Giving our teachers and staff performance raises is an important way to let them know they are valued.
Dallas, TX (PRWEB) October 24, 2013
Just as the State of Texas has eliminated its massive merit pay program aimed at teachers, Uplift Education, North Texas’ largest charter school operator, has enhanced its own incentive pay program, investing more than $2 million in teacher and staff salaries over the next two years.
Uplift has already been providing annual bonuses to employees for reaching their growth goals, through a five-year, $7.5 million Department of Education Teacher Incentive Fund (TIF) grant. As a part of the grant, Uplift committed to implementing a performance-based salary increase program in order to make a lasting impact on teacher salaries and make the profession more sustainable.
Uplift CEO Yasmin Bhatia hopes the new program will encourage teachers to stay in the classroom and attract new teachers to the network.
“Our teachers and staff do the hard work of leading our scholars to academic growth year after year. We want to make sure they know their investment of time and energy is appreciated, especially when their scholars reach their growth goals. Giving our teachers and staff performance raises is an important way to let them know they are valued,” she said.
Uplift’s program is funded in part through the TIF grant and the general operating funds, which will see growth this year thanks to a 3.6% budget increase approved by the State of Texas in the last legislative session. Uplift will also rely on additional grant funding and philanthropic contributions to give performance-based raises to its approximately 500 teachers.
While the charter school network is giving performance raises only to teachers this year, the retooled program will include all staff and administrative personnel in the performance pay program in 2014 once their goals are fully tied to the compensation system.
“Since the beginning of our TIF-funded incentive program, we’ve included all employees. We believe that every person at Uplift contributes to scholar growth and deserves to be rewarded for their commitment to our scholars,” Ms. Bhatia said.
Uplift began to make the shift from one-time bonuses payouts to pay raises in 2012. The compensation task force that designed the program built metrics around student performance on several assessments the network administered, including End of Course exams, Advanced Placement tests, International Baccalaureate exams, STAAR and the Measure of Academic Performance (MAP), a national assessment that tracks student growth over time. The team also included classroom observation scores and evaluations that measure a range of teaching competencies. The program was then vetted through teacher groups before rolling it out to the entire network. The teachers provided feedback that helped the compensation team adjust the program in important ways.
“Our teachers were excited about being compensated for their success, but they also wanted a program that would encourage collaboration. Our teachers work very well together, so we wanted to motivate and encourage them to continue to do so,” Ms. Bhatia said.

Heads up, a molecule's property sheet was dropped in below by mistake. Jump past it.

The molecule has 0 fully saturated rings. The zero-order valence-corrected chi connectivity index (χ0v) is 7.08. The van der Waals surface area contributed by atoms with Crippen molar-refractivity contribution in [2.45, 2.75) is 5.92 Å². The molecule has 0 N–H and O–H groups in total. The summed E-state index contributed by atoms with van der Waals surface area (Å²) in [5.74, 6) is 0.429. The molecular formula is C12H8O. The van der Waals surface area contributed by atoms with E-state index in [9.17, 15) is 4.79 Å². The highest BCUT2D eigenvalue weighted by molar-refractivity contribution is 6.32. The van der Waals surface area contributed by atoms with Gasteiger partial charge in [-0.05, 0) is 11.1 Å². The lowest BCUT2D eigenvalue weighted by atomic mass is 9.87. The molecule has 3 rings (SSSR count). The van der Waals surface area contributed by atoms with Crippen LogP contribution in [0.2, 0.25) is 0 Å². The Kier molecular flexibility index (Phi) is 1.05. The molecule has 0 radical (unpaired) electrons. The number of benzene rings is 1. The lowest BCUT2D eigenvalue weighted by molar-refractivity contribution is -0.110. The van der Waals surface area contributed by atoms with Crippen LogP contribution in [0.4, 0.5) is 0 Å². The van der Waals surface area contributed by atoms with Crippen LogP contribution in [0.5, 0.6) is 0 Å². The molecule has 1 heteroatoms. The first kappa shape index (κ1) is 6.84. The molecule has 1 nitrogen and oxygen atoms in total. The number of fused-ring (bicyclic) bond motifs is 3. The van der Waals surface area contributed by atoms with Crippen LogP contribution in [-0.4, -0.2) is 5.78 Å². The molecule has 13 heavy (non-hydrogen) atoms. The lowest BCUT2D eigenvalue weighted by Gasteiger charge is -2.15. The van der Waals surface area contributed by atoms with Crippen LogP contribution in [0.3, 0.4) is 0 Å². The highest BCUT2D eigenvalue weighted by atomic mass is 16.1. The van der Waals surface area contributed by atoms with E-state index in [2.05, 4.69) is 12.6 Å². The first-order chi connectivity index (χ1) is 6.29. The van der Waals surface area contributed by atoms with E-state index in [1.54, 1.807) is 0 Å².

In addition to the potential raises of up to 10%, Uplift’s performance pay program will include annual bonuses for academic teams that meet shared goals, such as when all eighth graders meet their math growth goals.
Ms. Bhatia also knows that when pay is tied to performance, employees must be supported so they can reach their own professional potential. Uplift collaborates with the Teaching Excellence certification and training program to help teachers become highly-qualified educators and future leaders. The network also provides instructional coaches to help new teachers provide the best lessons possible to their students.
“High performing teachers should have the opportunity to make as much as school administrators while staying in the classroom where our scholars need them. Our performance pay program is creating a supportive atmosphere where teachers can be well-compensated while helping our scholars reach their highest academic potential and prepare for college,” Ms. Bhatia said.
About Uplift Education
Uplift Education is a is a 501(c)(3) nonprofit organization operating a network of 28 tuition-free, college preparatory, public charter schools in Dallas, Fort Worth, Arlington and Irving on 13 campuses. Uplift Education schools provide a rigorous, multidisciplinary curriculum, with an emphasis on college preparation – 100% of graduates are accepted to college. Uplift Education educates 9,700 students, with the majority being low-income and minority students who will be the first in their family to attend college. Uplift schools are public schools -- students are selected by a blind lottery with no information collected on their past academic performance. For more information, visit uplifteducation.org or facebook.com/uplifteducation.
Mike Terry, Director of Communications
Sara Ortega, Public Relations Coordinator